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Grand Illusions
The Cinema of World War I

While war films date to the beginnings of cinema and the Spanish-American War, World War I’s magnification of the mutual impact of war and cinema on each other brought the relationship to an entirely new level. As the war that introduced modern technology into combat, World War I saw film and the moving image enlisted as instruments of surveillance and documentation. Away from the battlefront, propaganda films and newsreels worked to keep the civilian population informed and to incite them to join the fight.

But the war’s major impact on the cinema had to do with fictionalized depictions of combat. In the years after the 1918 Armistice, when the massive cost of the war had been calculated and as the realization dawned that its impact was immeasurable, filmmakers turned to the feature film in an attempt to grapple with what had happened. For one thing, the feature film itself received a significant boost from the war. When the war began, only a few companies released anything longer than two reels. But the massive success in the US of The Birth of a Nation (1915), at a time when foreign films were rare due to the fighting, meant that by the end of the war, the continent was flooded with American feature films from the US, leaving the European industries no choice but to adapt. As the earliest films in this series show, filmmakers on both sides of the Atlantic learned to turn their tales of combat into an evening’s entertainment with the use of such narrative situations as the brothers or friends separated by the war who find themselves on opposite sides of the struggle, or the young lovers either thrown together or torn apart by the fighting.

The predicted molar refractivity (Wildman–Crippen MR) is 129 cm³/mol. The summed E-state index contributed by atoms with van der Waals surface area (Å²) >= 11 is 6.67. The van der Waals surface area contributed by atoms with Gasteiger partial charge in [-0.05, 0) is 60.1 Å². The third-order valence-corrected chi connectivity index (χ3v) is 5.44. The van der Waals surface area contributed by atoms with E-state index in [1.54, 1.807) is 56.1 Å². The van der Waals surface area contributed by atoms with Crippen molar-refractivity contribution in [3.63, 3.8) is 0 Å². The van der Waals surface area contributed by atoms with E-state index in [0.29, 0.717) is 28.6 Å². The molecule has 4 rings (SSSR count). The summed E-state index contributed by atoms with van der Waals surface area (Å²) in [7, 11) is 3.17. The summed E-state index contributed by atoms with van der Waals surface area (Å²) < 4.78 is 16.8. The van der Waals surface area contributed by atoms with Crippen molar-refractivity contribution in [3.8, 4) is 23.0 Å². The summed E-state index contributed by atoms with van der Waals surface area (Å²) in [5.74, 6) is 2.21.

This survey of films about World War I is meant to span several countries, decades and contexts, illustrating that the trauma of the war meant that as often as not, war films became anti-war films. If the conflict was not “the war to end all wars,” it nevertheless represented the end of the early modern age and the coming of an entirely new world, one in which cinema would have a central place. – DP

This program is presented in conjunction with a two-day conference at the Mahindra Humanities Center at Harvard, In Our Time: The Great War at 100, on February 12 and 13.

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